When you come into the mandir, we’ve created this huge sand dune, that’s where people are received. And the first exhibit you see is the wall of harmony. It’s 3D printed. It’s been gifted to us by the Bohra Muslim community. You go to the Orientation Hall, and that’s been gifted by the Parsi community. This entire process has come about because Pramukh Swami talked about bringing countries, cultures together.

SS: Can you please tell us about the mandir and the seven shikhars representing the seven Emirati States?

BS: The mandir is set in a desert, which is right in the middle of Dubai and Abu Dhabi, in Abu Mureikhah. The buildings around the temple are monolithic because a geological expert advised us that ‘because this is in the desert, you will get sandstorms, your temple will be carved. So you will have to have buildings strategically placed around the temple to actually soften the storm.’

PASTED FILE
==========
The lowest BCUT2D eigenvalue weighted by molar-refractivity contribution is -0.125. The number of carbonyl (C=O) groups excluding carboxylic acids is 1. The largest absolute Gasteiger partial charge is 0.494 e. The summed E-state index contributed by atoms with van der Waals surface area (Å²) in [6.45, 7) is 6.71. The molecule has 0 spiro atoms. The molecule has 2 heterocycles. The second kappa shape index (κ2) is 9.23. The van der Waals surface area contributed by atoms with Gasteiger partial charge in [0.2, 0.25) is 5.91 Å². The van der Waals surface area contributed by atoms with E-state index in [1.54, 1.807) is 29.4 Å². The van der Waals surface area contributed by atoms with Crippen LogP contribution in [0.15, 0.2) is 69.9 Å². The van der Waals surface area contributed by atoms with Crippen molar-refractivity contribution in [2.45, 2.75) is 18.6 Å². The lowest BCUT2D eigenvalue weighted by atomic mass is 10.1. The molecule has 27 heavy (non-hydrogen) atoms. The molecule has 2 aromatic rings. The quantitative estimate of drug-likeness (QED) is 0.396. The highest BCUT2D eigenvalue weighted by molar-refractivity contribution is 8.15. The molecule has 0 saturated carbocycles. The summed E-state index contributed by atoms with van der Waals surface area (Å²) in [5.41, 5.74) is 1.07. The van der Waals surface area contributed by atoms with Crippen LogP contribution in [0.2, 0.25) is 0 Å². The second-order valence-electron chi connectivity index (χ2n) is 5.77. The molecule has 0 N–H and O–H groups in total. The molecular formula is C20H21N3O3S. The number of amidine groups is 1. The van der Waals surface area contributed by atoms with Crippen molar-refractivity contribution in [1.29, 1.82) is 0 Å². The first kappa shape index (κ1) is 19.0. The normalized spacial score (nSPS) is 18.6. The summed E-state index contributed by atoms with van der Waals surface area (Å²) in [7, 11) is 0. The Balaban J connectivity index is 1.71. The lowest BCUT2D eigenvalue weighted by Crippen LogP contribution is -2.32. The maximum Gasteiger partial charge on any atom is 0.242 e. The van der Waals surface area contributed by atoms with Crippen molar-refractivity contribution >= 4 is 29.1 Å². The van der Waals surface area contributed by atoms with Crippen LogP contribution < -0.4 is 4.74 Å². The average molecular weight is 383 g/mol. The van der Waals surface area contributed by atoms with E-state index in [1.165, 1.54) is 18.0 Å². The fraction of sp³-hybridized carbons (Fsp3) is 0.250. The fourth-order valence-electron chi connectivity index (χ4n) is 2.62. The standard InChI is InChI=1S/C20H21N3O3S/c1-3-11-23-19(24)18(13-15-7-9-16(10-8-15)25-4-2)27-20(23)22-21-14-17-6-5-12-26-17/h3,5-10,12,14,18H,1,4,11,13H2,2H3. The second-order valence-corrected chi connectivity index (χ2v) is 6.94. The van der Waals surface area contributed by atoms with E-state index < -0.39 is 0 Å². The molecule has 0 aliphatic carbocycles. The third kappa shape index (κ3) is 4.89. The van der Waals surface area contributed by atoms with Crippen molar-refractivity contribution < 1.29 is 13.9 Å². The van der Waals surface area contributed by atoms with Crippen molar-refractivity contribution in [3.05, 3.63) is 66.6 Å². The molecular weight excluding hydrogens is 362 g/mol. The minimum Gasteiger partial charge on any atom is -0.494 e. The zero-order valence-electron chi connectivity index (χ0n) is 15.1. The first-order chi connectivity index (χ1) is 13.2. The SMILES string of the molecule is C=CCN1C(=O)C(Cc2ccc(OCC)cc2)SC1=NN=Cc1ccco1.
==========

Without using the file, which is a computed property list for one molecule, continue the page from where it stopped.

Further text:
So you had to have buildings, which will actually protect the mandir, and those buildings will also have facilities. One of the ideas which has come for the building is monolithic buildings, which are modern and minimalistic. That idea came to me, and I’ll say as a child, I was always inspired by Stonehenge. Getting monolithic makes it ancient, in my opinion. So when we sat down with the designers, we said we want monolithic buildings around. Then outside the saras scape, there’s scape inside from where the waters get together, Ganga, Yamuna and Saraswathi, that’s where we will have the oasis where all the gardens will grow. And that’s where the mandir comes in. So from monolithic buildings to the three rivers, then coming down to the seven shikhars.